Hanukkah Safety for Pets
Pet owners love to share the holidays with their animal companions, but we have to be careful. Some of our holiday traditions may not be pet-friendly!
Many of us enjoy the Christmas season with its wonderful significance and traditions but for some, today has a special meaning. The Jewish observance of Hanukkah begins tonight at sunset. For thousands of years, this Festival of Lights has been celebrated with eight nights of special foods and gift-giving. It is a happy time with family and friends, so you may want to include your pet in the fun. As with other celebrations, it’s important to keep your pet’s health and safety in mind.
Hanukkah food includes some yummy treats like Hanukkah doughnuts, fried dough with a jelly filling and powdered sugar sprinkled on top. Hanukkah doughnuts are deliciously rich, with a high fat-and-sugar content, which can cause gastrointestinal problems for pets who eat them.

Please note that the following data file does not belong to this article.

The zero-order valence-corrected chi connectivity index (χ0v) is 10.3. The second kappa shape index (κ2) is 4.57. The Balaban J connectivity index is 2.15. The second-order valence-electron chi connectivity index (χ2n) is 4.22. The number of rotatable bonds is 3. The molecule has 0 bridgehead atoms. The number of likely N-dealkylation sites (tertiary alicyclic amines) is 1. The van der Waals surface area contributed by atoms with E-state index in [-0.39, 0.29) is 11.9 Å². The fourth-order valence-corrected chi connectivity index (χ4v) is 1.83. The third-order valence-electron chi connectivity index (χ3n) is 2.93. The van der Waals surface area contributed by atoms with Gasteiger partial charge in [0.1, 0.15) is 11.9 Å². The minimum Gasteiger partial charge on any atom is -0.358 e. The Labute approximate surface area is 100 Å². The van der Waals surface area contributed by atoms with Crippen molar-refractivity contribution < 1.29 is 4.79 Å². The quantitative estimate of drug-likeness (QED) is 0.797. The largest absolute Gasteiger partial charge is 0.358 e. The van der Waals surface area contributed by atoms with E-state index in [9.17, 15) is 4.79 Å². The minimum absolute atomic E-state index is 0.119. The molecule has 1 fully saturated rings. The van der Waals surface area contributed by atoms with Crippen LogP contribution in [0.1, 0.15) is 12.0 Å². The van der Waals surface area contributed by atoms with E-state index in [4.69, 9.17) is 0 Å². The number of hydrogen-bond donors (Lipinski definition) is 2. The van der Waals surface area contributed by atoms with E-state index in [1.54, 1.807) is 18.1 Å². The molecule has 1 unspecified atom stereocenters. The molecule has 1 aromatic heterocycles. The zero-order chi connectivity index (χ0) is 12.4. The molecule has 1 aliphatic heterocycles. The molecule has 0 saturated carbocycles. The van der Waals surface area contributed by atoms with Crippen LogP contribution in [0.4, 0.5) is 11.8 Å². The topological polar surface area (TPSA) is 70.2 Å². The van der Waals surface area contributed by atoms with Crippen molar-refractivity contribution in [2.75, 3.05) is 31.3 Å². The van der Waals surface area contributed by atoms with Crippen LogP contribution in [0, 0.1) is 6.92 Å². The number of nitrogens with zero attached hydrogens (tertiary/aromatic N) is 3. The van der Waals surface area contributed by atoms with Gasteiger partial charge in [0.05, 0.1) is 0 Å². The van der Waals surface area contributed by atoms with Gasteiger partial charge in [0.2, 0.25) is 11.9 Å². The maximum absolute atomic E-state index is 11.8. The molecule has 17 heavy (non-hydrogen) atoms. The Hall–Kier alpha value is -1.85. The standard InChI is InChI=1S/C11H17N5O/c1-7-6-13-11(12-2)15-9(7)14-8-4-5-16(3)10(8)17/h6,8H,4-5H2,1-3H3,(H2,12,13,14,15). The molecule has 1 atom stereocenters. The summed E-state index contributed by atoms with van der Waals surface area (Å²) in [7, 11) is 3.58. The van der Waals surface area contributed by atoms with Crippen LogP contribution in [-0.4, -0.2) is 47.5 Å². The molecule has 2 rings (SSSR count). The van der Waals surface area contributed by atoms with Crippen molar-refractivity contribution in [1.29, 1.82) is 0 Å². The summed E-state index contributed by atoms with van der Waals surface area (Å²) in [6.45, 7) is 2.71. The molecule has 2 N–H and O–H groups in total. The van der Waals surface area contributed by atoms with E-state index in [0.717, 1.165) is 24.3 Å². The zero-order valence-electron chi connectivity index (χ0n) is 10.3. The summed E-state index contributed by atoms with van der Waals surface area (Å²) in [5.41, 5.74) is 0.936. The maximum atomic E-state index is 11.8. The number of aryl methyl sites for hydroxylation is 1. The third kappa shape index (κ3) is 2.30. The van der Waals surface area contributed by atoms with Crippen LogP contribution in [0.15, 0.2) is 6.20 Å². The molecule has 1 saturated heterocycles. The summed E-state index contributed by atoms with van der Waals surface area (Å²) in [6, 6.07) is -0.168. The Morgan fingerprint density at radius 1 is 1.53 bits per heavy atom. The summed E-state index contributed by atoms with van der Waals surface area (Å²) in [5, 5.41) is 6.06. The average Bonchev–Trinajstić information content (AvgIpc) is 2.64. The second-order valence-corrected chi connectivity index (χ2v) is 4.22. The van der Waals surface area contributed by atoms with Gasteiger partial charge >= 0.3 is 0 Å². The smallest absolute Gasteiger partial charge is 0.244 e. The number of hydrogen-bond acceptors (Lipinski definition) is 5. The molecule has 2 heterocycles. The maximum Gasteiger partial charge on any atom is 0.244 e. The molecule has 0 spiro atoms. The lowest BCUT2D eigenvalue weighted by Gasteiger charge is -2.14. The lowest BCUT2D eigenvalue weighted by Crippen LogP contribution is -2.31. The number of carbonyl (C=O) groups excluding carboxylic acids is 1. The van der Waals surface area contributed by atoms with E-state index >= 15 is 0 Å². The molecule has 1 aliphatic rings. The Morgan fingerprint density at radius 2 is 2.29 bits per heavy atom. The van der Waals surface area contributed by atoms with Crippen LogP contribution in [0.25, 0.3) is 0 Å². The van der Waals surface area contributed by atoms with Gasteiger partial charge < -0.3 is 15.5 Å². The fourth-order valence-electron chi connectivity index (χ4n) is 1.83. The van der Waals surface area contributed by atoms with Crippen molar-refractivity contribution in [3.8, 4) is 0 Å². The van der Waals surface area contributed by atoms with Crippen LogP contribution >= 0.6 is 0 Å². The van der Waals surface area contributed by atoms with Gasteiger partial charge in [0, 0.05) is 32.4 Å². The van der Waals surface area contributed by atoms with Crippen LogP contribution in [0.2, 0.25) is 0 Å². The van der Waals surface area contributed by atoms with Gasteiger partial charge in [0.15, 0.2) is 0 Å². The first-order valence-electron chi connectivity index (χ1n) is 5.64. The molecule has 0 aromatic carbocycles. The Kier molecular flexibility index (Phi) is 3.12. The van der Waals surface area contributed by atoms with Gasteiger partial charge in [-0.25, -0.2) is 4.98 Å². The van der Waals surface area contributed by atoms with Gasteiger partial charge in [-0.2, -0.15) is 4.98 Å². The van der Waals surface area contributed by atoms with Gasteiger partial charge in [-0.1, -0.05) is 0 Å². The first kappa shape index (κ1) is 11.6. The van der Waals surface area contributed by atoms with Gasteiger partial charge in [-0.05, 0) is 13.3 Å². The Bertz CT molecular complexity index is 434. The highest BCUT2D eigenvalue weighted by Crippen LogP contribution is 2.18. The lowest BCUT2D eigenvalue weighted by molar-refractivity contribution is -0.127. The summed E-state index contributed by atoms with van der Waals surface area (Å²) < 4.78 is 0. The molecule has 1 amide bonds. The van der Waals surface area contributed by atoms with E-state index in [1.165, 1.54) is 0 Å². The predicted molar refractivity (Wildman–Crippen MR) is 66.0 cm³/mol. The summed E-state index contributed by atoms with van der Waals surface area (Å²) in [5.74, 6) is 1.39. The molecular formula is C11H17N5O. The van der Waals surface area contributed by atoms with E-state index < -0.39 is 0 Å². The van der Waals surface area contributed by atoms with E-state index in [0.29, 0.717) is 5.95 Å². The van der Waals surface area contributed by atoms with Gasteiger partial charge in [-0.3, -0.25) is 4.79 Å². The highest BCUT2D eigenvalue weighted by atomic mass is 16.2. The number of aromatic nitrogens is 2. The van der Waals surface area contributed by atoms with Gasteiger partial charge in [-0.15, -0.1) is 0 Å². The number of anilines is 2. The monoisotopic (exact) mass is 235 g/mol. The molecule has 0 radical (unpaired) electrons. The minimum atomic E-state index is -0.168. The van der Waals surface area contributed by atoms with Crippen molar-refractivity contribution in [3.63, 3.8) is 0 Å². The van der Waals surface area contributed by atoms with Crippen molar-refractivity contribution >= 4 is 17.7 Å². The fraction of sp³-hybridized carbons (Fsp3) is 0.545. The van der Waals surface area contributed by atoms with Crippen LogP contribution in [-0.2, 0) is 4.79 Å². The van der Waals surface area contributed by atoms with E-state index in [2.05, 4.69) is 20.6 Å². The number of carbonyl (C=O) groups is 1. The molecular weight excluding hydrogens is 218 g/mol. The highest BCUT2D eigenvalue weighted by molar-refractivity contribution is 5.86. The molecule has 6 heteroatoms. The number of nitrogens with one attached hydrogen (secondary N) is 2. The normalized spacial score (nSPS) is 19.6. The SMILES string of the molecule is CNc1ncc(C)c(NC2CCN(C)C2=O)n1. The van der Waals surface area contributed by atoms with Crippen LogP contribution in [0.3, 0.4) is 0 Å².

Latkes are savory instead of sweet, include potato, egg and onion, and are also fried. But it is more than just the carbohydrates and fat in the latkes that pose a risk to pets. Onions contain an ingredient called thiosulphate which is toxic to cats and dogs. Whether raw or cooked, a small amount of onion can poison an animal.
Most folks know that chocolate can be harmful if eaten by pets, so those foil-wrapped chocolate coins are a double threat. The theobromine in the chocolate can harm your pet, as can the shiny foil wrapper if eaten. Candy Gelt should be kept away from your four-footed family members.
The Menorah is the classic symbol of Hanukkah, but lighted candles can pose a danger for pets who are curious or who have wagging tails. You may want to keep your pet out of the room when the Menorah is lit.
Sharing Hanukkah with your furry friend can make it even more special, but remember that some of our traditions are not so good for our animals. Find healthy treats to give your pet while you enjoy the Hanukkah doughnuts, latkes and chocolate Gelt. That will help to keep your best friend safe so that you can both celebrate holidays and special events throughout the year, when you’re speaking of pets.